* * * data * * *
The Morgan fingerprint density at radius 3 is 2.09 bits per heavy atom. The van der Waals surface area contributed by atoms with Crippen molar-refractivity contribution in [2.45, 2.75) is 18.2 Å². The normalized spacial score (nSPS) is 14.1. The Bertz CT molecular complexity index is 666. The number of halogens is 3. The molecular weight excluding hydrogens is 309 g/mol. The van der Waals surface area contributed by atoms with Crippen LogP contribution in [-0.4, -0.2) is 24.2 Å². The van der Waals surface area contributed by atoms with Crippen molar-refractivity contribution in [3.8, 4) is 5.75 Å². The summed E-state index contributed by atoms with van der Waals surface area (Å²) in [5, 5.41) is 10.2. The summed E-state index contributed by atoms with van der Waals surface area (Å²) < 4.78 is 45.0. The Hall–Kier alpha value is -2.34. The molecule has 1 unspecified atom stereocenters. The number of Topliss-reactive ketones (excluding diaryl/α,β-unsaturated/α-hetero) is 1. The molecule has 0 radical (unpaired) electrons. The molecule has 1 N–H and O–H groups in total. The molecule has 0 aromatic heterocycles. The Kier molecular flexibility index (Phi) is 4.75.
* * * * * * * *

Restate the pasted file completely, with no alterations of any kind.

The Morgan fingerprint density at radius 3 is 2.09 bits per heavy atom. The van der Waals surface area contributed by atoms with Crippen molar-refractivity contribution in [2.45, 2.75) is 18.2 Å². The normalized spacial score (nSPS) is 14.1. The Bertz CT molecular complexity index is 666. The number of halogens is 3. The molecular weight excluding hydrogens is 309 g/mol. The van der Waals surface area contributed by atoms with Crippen LogP contribution in [-0.4, -0.2) is 24.2 Å². The van der Waals surface area contributed by atoms with Crippen molar-refractivity contribution in [3.8, 4) is 5.75 Å². The summed E-state index contributed by atoms with van der Waals surface area (Å²) in [5, 5.41) is 10.2. The summed E-state index contributed by atoms with van der Waals surface area (Å²) < 4.78 is 45.0. The Hall–Kier alpha value is -2.34. The molecule has 1 unspecified atom stereocenters. The number of Topliss-reactive ketones (excluding diaryl/α,β-unsaturated/α-hetero) is 1. The molecule has 0 radical (unpaired) electrons. The molecule has 1 N–H and O–H groups in total. The molecule has 0 aromatic heterocycles. The Kier molecular flexibility index (Phi) is 4.75.